Thanks to Axis History Forum member ttvon for identifying Keller.

“Acht-acht”, part 2

This very nice photo of an “88” is in an album I own, once put together by a member of an as of yet unidentified Luftwaffe anti-aircraft unit. The gun crew is showing their piece to a gaggle of officers and functionaries. The man on the right, wearing a swastika armband and an NSDAP badge, is probably a member of some Nazi Party organization. At first, I thought he was in the Reichsluftschutzbund (National Air Raid Protection League), but the uniform doesn’t look right for that. One of the little mysteries of the uniform-obsessed Reich

Other photos in the album show the unit advancing through the Soviet Union as part of Army Group South, possibly in the 1. Panzerarmee. A postcard shows that the unit reached Kislovodsk, deep in the Caucasus, in late 1942. I guess the anonymous Luftwaffe soldier made it out alive when the Red Army launched a counteroffensive in 1943, but his final fate remains unknown.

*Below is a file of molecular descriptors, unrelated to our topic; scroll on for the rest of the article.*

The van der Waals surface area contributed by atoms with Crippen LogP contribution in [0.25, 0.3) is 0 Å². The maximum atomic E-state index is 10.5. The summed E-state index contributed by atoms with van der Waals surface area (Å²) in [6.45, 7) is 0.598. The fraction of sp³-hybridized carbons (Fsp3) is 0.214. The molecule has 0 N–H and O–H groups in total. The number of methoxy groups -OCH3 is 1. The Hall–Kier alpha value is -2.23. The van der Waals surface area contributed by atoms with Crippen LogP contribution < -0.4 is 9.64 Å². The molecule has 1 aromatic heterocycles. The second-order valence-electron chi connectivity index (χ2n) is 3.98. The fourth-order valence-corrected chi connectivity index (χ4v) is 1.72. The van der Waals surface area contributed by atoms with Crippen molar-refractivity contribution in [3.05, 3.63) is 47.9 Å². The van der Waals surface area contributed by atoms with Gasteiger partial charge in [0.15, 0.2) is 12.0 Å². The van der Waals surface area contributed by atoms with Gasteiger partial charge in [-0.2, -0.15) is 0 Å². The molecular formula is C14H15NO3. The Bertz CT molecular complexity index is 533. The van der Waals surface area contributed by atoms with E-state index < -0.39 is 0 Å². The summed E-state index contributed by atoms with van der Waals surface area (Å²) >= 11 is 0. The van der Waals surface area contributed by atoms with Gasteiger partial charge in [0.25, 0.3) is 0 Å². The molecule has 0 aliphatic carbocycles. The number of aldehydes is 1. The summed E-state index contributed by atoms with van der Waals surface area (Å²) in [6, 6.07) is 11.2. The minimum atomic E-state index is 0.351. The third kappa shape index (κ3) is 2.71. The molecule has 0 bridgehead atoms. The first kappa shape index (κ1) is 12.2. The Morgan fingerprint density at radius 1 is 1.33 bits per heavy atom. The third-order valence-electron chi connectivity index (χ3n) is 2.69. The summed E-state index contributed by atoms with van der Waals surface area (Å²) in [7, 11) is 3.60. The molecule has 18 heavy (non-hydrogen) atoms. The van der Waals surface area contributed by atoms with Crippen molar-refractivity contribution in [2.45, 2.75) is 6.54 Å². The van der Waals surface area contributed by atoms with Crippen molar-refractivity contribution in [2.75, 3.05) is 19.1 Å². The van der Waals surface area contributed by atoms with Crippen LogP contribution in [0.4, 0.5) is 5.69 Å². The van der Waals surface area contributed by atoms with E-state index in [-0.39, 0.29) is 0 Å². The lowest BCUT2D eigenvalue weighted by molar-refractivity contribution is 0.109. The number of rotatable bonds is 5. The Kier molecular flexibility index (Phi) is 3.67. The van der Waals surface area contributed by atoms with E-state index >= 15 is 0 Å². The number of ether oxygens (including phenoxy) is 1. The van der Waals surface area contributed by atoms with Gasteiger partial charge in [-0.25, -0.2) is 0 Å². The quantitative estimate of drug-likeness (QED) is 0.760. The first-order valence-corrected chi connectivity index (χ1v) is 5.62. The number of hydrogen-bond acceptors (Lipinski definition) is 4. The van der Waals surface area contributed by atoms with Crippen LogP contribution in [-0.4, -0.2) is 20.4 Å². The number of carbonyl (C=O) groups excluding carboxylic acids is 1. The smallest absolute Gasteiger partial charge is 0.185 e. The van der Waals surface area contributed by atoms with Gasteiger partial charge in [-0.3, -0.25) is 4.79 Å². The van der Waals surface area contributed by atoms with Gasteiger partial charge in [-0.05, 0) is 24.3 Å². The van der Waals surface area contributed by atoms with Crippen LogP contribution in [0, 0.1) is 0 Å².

“Links, rechts, links!”

Recruits of the 1. Zug (1st platoon) of some unknown company marching, commanded by Leutnant (2nd Lieutenant) Förster. This is probably in 1940 or 1941, as Förster wears a Wound Badge on his uniform, indicating that he has participated in the campaigns in Poland and/or France. The soldiers wear Drillich linen fatigue uniforms in a mix of off-white and olive green items.

Learning to march was one of the first things that new recruits were taught. To function as a unit, follow orders, and build up stamina were some of the goals. Later the soldiers were able to march up to 40 km (25 miles) in a day, as the bulk of the divisions weren’t motorized. Those marching boots would see many kilometers…

General unpleasantness